Rallies were held in Vancouver and across Canada yesterday to mark three years since Iran’s military shot down a Ukraine International Airlines jetliner, resulting in the deaths of 176 people, including 55 Canadians and 30 permanent residents. Prime Minister Justin Trudeau reaffirmed his government’s commitment to seek justice for the victims of Flight PS752 while attending an emotional ceremony in Toronto, one of a dozen similar events in Canadian cities. BC Premier David Eby attended a ceremony in North Vancouver, saying in a statement his government condemns the “horrific act” and stands with the victims’ families in demanding justice. The plane was bound for Canada via Ukraine but was shot down shortly after its takeoff from Tehran in January 2020.
A BC union leader says a tentative contract agreement for ambulance paramedics and ambulance dispatchers will strengthen the province’s health services. Troy Clifford, Ambulance Paramedics of BC president, says the proposed settlement will see a much needed and renewed commitment to the ambulance service, paramedics, dispatchers and patients. The Health Employers Association of BC and the Ambulance Paramedics and Ambulance Dispatchers Bargaining Association reached the tentative deal on the weekend with the help of mediator Vince Ready. The details of the proposed settlement, which must be ratified by the paramedics and dispatchers, were not released.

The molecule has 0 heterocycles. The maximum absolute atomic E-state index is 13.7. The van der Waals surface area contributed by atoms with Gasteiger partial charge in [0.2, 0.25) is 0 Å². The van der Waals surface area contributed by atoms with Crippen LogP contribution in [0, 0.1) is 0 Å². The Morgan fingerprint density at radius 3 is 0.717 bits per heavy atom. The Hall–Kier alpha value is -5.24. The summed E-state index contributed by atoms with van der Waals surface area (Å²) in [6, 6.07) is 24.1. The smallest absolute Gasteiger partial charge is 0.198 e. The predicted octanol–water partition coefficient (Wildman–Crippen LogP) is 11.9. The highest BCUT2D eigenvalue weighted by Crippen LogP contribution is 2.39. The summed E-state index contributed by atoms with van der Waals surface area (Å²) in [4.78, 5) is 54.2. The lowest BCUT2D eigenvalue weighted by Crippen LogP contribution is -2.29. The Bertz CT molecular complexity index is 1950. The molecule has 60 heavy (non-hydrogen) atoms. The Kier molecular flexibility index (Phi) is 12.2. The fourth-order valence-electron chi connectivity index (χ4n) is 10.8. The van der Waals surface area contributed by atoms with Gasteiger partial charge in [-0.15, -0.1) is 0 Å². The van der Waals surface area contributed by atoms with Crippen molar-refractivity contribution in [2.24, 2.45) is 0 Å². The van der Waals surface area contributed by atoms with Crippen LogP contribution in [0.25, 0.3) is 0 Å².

A former federal MP from BC’s Interior is calling on Canada to ban the overseas export of horses for slaughter. Nelson Riis, who served as the New Democrat M-P for Kamloops from 1980 to 2000, says in a letter to a local newspaper more than 41-thousand horses have been shipped to Japan from Western Canada over the past nine years for slaughter. Riis says Prime Minister Justin Trudeau promised to ban horse exports in 2021 for slaughter, but the practice continues. He says the horses, transported in small, wooden crates on board cargo planes for 28 hours, face cruel and unusual punishment.
Some libraries on Vancouver Island have eliminated late fees in a move to ensure equal access to its services. The Vancouver Island Regional Library, which has branches in Sidney, Sooke and several other Vancouver Island communities, officially became fine free on January 1st. Library executive director Ben Hyman says the decision to drop the fines allows more families and seniors to have access and connections to reading and education materials at the library. He says the elimination of the late fees also means no person will suffer the indignity and embarrassment of punitive fines that restrict the ability to read or have access to other items at the library.
Emergency services at Merritt’s Nicola Valley Hospital are expected to resume this morning after a temporary overnight closure due to a nursing shortage. Interior Health says emergency services were not available at Nicola Valley Hospital Sunday from 6:30pm until this morning at 7am. Interior Health advised patients requiring emergency services to access care at Royal Inland Hospital in Kamloops or Kelowna General Hospital or call 9-1-1. Interior Health says all other in-patient services continued as normal at Nicola Valley Hospital during the temporary emergency closure.